Finland took home gold at the 2019 World Junior Championship, so if history has taught us anything, it’ll just narrowly avoid the relegation round in the Czech Republic.
We kid, of course, as the Finns look like favorites for the title once again after proving themselves to be a top club at the World Junior Summer Showcase, which didn’t crown an actual champion. It shouldn’t come as a surprise given the team’s results in international play over the past few years. The stars of the 2018 U-18 World Championship team will take center stage this year, while a couple of future first-round picks are set to make their presence felt.
Finland doesn’t have a superstar skater this year, but like at most levels, the team has enough talent dispersed throughout the lineup to make up for it. The nation’s top two U-20 forwards – Kaapo Kakko and Jesperi Kotkaniemi – will be in the NHL and thus not at world juniors, but nearly the entire Finnish roster will still be made up of NHL prospects.
Patrik Puistola – Rasmus Kupari – Joonas Oden
Otto Kivenmaki – Anton Lundell – Niklas Nordgren
Kasper Simontaival – Kristian Tanus – Aku Raty
Antti Saarela – Henri Nikkanen – Sampo Ranta
Kupari will enter the tournament for the third year in a row, assuming the AHL’s Ontario Reign let him go and he doesn’t end up making the Los Angeles Kings out of training camp, and he’ll lead a line that features Oden, one of Finland’s best in U-20 play, and Puistola, a sharpshooter with six goals and eight points in six U-20 contests.
The Finns would have loved to have Nordgren last year, but an injury felled the Chicago Blackhawks prospect. At 5-foot-9 and 170 pounds, he’s not a big kid, but he possesses tremendous puck-handling ability and has a nose for the net, evidenced by his eight-goal, 10-point performance at the 2018 U-18 World Championship. On the other wing, Kivenmaki was one the best players who failed to make Finland’s squad last year. The Detroit Red Wings prospect will have his first shot at an IIHF tournament and perhaps the undersized forward can put on a show with his speedy linemates.
Two of the most intriguing names are 2020 draft prospects Lundell and Simontaival. Lundell, a late-2001 center, has all the makings of a future Selke Trophy winner. So smart defensively, Lundell sacrifices speed for all-out creativity and his wrist shot doesn’t miss the target often. He played key minutes in the 2019 edition of the tournament and will do so again as a top-six forward. Simontaival has lightning-quick hands. You’re going to hear a lot about him next June, and the world junior tournament will be his biggest test yet.
Finland’s depth means some key players will miss the team, including Aleks Haatanen, Samuel Salonen and Matias Maccelli, as well as 2020 draft prospect Roni Hirvonen and projected 2021 top prospect Aatu Raty. But just look at the fourth line: all three are NHL draft picks capable of playing significant minutes at this tournament. Some tough cuts will have to be made.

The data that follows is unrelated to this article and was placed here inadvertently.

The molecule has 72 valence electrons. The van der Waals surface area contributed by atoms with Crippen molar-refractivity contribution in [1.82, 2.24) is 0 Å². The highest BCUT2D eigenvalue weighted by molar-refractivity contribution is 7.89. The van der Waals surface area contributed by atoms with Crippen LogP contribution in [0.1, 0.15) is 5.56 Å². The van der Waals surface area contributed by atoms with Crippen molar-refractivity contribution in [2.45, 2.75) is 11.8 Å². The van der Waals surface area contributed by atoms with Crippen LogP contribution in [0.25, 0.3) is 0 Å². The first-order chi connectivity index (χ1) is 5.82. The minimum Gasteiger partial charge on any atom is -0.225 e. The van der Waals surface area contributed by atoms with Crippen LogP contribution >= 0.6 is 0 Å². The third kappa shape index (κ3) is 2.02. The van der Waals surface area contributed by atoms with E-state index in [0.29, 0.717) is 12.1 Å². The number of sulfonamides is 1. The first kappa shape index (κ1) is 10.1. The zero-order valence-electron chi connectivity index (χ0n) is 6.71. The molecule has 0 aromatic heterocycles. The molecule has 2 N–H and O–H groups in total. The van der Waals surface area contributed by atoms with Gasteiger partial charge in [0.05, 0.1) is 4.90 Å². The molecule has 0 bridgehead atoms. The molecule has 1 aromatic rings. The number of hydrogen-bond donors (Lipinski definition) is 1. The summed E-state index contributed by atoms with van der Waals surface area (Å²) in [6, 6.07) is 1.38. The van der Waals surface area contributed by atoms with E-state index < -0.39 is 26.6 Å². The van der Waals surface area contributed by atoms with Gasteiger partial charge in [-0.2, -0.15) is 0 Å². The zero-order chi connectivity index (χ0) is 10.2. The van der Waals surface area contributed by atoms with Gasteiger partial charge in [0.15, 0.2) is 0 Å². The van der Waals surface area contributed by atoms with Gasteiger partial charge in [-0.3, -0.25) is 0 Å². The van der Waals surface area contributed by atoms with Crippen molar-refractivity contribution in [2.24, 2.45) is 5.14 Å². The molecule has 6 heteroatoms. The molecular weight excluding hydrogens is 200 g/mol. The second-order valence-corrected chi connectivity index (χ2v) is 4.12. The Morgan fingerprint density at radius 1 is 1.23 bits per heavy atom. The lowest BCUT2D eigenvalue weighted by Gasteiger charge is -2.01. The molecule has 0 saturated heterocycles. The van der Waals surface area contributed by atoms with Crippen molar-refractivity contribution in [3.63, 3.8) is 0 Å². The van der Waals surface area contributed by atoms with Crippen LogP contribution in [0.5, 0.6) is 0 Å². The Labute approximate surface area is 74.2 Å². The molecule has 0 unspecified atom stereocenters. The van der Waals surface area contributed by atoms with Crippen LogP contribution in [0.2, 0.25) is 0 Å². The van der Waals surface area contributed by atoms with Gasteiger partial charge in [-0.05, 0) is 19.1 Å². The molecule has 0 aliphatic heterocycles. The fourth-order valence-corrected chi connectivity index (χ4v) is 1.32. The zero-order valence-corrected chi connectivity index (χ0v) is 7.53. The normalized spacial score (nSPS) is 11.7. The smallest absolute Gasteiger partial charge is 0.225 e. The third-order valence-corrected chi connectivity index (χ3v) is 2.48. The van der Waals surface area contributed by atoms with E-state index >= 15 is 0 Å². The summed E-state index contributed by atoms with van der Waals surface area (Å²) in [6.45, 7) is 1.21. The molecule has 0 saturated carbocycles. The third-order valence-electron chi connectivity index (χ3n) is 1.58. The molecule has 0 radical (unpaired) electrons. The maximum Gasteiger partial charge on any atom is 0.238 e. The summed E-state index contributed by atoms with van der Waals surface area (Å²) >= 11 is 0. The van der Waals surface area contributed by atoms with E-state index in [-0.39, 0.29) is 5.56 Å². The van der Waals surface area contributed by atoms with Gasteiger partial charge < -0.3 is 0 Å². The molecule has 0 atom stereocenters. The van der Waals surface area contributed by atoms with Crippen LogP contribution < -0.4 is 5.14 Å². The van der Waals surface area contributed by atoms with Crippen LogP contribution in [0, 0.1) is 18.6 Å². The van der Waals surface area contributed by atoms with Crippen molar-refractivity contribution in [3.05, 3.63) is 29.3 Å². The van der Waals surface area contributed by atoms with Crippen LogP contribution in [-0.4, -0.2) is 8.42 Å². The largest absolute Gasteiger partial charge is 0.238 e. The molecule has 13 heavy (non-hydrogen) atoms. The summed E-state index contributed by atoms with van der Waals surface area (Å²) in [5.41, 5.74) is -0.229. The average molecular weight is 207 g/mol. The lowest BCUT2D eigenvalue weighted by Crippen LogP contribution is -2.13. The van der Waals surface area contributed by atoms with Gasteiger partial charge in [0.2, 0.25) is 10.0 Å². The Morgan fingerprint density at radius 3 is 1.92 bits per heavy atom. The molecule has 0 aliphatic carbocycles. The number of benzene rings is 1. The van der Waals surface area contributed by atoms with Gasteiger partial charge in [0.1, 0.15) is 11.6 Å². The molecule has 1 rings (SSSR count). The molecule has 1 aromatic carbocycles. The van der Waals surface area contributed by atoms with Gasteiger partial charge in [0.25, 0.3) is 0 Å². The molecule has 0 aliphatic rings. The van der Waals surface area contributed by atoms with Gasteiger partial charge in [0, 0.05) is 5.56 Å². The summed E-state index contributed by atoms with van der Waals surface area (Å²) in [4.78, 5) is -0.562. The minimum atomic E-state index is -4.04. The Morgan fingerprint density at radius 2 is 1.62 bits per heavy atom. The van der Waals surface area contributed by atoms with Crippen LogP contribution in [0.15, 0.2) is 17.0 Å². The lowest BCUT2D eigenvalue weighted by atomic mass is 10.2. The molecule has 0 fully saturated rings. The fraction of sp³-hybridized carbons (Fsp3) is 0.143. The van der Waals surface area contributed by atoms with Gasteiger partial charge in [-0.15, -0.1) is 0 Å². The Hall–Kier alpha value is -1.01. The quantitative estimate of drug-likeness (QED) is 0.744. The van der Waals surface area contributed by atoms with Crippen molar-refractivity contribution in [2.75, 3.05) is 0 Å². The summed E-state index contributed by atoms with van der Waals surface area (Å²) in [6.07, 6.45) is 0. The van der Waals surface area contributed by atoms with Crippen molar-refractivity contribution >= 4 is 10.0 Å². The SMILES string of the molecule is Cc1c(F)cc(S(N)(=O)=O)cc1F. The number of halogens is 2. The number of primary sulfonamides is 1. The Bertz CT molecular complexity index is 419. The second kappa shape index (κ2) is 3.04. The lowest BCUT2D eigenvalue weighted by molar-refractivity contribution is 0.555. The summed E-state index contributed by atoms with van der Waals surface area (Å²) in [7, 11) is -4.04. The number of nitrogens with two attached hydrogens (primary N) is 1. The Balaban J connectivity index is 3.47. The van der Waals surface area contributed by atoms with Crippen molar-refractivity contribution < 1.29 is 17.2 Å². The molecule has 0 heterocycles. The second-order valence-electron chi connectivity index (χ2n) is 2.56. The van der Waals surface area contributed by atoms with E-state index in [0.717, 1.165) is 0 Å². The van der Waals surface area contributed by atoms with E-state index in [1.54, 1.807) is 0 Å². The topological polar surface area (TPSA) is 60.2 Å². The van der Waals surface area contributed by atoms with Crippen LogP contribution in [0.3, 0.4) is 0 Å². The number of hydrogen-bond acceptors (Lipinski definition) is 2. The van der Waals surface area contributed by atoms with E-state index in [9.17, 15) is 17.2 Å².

Kim Nousiainen – Lassi Thomson
Ville Heinola – Anttoni Honka
Toni Utunen – Santeri Salmela
Finland’s strength on the blueline is its cadre of speedy, puck-moving rearguards. While there’s no Henri Jokiharju or Miro Heiskanen this year, the depth is solid. Nousiainen is a perfect example of that: just 5-foot-9, the undersized defender is a wizard with the puck and plays with pace. Thomson is similar, as well. He’s not big, but he’s confident with the puck and he’s hard to chase down when he’s at top speed.
The second pairing features two defensemen with pro experience. Heinola, in particular, is a smart defender who rarely makes poor decisions when distributing the puck and can run the team’s second power-play unit. Honka will play a larger role despite a rough outing in British Columbia last summer. He’s worked on some of his defensive deficiencies and his skating and stickhandling is top-notch for a defender his age.
The lone NHL prospect in net, Annunen, all 6-foot-4 and 207 pounds of him, is the clear favorite to command the crease. While his stats at the showcase left a lot to be desired, he stood on his head against USA White at the start of the tournament and generally kept his team in games. He may not have the star power that Ukko-Pekka Luukonen brought last year, but Annunen has paid his dues throughout the Finnish junior ranks and will get his chance to shine.
Patrikainen and Blomqvist are his likely backups. Patrikainen impressed with the U-20 team in exhibition events last year but his 6-foot frame has hurt him. He struggles at times with cross-ice passes and top-corner chances. Blomqvist, meanwhile, is a 2002-born netminder who is the frontrunner to assume the starting role in 2021 and 2022. This year’s tournament presents a good opportunity for him to experience the bigger stage.
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